MT VOID 06/17/11 -- Vol. 29, No. 51, Whole Number 1654

MT VOID 06/17/11 -- Vol. 29, No. 51, Whole Number 1654

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Mt. Holz Science Fiction Society
06/17/11 -- Vol. 29, No. 51, Whole Number 1654

Table of Contents

      Frick: Mark Leeper, Frack: Evelyn Leeper, Back issues at All material is copyrighted by author unless otherwise noted. All comments sent will be assumed authorized for inclusion unless otherwise noted. To subscribe, send mail to To unsubscribe, send mail to

Point of Law (comments by Mark R. Leeper):

If the law treats a corporation like it was a person, does that mean if it can be found to kill someone it can get capital punishment? [-mrl]

Why E-Books Aren't There Yet (comments by Evelyn C. Leeper):

My favorite is, "An unfinished e-book isn't a constant reminder to finish reading it." [-ecl]

Did Mike Tyson Give Away His Face? (comments by Mark R. Leeper):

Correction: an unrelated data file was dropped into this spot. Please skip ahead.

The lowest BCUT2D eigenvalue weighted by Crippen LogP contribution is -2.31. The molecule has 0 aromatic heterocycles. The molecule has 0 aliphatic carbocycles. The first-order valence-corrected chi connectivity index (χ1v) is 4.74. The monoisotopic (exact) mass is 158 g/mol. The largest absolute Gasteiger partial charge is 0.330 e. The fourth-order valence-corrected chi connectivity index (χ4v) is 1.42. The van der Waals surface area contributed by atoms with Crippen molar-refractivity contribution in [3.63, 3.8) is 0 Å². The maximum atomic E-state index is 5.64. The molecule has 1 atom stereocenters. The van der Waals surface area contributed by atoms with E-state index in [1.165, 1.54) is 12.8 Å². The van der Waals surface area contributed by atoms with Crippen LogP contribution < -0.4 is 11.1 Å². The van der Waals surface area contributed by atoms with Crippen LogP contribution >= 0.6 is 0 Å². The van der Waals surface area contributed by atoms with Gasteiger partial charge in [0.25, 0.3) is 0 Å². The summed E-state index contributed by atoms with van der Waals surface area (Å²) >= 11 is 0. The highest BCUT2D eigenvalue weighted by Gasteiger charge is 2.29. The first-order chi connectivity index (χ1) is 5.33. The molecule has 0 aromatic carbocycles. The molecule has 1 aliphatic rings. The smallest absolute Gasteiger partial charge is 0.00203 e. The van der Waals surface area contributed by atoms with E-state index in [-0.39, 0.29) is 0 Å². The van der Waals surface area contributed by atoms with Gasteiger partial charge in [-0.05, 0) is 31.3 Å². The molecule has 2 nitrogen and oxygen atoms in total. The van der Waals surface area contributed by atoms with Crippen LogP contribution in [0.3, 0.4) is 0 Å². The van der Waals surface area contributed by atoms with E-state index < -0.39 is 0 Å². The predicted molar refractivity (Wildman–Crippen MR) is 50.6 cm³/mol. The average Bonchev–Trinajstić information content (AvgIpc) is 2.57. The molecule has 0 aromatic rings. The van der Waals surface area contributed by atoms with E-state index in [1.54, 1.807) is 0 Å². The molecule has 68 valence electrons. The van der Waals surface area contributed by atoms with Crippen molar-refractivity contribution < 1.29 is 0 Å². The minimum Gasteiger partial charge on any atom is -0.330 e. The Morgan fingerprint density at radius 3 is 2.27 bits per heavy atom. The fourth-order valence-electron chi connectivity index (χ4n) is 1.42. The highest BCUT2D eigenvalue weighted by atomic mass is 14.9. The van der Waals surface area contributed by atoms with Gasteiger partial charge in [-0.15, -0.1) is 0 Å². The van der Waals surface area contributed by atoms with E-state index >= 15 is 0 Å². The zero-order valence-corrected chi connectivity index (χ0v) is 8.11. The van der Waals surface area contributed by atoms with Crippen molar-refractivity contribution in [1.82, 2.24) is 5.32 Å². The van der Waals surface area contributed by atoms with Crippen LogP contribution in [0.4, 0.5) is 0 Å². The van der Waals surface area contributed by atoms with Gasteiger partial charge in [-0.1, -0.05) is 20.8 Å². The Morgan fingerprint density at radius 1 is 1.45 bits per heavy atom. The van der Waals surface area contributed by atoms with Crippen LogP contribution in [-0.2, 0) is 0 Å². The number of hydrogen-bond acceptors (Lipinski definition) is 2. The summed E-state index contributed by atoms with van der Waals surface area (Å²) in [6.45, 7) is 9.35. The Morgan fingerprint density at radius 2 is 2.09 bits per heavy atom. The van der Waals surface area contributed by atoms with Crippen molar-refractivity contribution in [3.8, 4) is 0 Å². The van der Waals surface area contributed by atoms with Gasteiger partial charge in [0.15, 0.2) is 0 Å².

The editorials I write for the MT VOID generally reflect what I am thinking at the time I write them. That is one of the reasons that sports rarely get (gets?) mentioned in my editorials. I have remarkably little knowledge or interest about sports, certainly far less than the average person. We live in a society that assumes people know far more about sports than I do. (The example I like to give is that if prime numbers are mentioned in the newspaper, it will be followed by the phrase "those numbers divisible only by one and themselves," assuming that people do not know what prime numbers are. On the other hand a phrase like "a touchback to the end zone" is often published under the assumption that of course the reader knows what that means. (Now don't go writing in to explain it either. I am perfectly happy in my ignorance.) Anyway, that is why sports rarely comes up as a subject in the MT VOID. One odd exception to this rule seems to take place. The name Mike Tyson does seem to come up. I guess the man leads such a bizarre life that his presence bleeds over into other subjects.